two churches proceeded with plans to have a series of lectures to create a meaningful discussion.
The specifics of the lectures have not been confirmed, and will likely be decided after the concert barbecue, Cunningham said. “This event will be the beginning. We don’t know exactly where it will go or how it will get there, but we do know that we all have stories to tell, and it’s important to hear those stories. It’s also important for our children to hear those stories, and to see adults trying to have a dialogue and walk through (any discomfort). That is valuable.”
Hoping there will be a special focus on young people, Norris said the youth of today are exposed to racial occurrences “flooding the headlines,” and an ever- changing culture of equality issues. He cited for example, the footage from 2006 that recently came to light showing professional wrestler Hulk Hogan using racial slurs, including the N-word, about his daughter’s then-boyfriend. Additionally, Norris recalled reading about an African-American child’s birthday party in Georgia this July that was interrupted by a truck full of men waving Confederate flags.
“These things are happening all the time — and it’s more than racism, we have marriage equality issues and gender issues to look at. These issues are going to keep coming, so we need to have a forum for discussions in an encouraging, non-punitive environment,” Norris said. “I don’t think we realize how much our young people are struggling with these issues. ... Actions speak louder than words and they take a lot of cues from us. They need to see their parents participate in something like this.”
He added that “Societal norms we thought would never change are going left and right,” and an added focus could be on language and how it changes, and how words can hurt people, in an effort to curtail the behavior.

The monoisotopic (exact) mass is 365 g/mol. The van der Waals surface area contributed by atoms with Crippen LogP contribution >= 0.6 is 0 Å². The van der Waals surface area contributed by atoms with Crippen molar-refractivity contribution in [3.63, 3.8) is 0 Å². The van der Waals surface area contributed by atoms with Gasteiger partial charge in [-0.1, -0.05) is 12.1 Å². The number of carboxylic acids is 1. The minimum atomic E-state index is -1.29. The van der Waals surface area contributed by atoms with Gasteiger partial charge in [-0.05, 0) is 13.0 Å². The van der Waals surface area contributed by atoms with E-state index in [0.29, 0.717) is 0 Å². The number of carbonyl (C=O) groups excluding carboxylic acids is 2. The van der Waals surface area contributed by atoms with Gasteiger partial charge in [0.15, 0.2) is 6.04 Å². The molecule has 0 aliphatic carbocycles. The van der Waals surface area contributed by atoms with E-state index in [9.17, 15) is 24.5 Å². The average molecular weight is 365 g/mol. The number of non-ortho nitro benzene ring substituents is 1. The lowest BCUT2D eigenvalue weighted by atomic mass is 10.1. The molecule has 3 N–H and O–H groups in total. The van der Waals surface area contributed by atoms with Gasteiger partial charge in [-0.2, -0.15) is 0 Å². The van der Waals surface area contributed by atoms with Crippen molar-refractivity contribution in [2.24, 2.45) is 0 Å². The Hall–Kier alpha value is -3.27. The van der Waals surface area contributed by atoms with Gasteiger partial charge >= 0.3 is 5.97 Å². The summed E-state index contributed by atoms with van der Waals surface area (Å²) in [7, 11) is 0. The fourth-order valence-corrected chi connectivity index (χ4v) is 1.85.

Cunningham added, “This is a hard thing, that’s the bottom line. To have courageous conversations is hard because both sides deserve to be heard even though hard things are being said ... it could take years for progress to be made, but if we never try, than we are not fulfilling our mission.”
both the concert barbecue and subsequent dialogues are open to people of any faith — or none — and Norris said better understanding of cultural issues could strengthen La Jolla as a whole.
“We all believe in love, kindness and forgiveness. You put whatever denominational label you want, but at the end of the day, we all believe the same things. I try not to let theology separate us,” he said. “I hope people take (whatever they learn from the gatherings) back to their respective organizations — whether that’s the PTA, the La Jolla Town Council, the Homeowners Association or Kiwanis Club — and practice it there.”
Interfaith Concert & Barbecue
■ Saturday, Sept. 19
■ 3 p.m. concert, Remembrance Entertainment Group with Angela Petty, at La Jolla Presbyterian Church
■ 4:30 p.m. barbecue, with food samplings from five churches, at Prince Chapel By the Sea African Methodist Episcopal Church
■ Tickets: $25 at La Jolla Presbyterian Church, 7715 Draper Ave. Prince Chapel, 7517 Cuvier St. La Jolla Christian Fellowship, 627 Genter St. La Jolla United Methodist, 6063 La Jolla Blvd. St. James by-the-Sea Episcopal, 743 Prospect St. Also available at the event.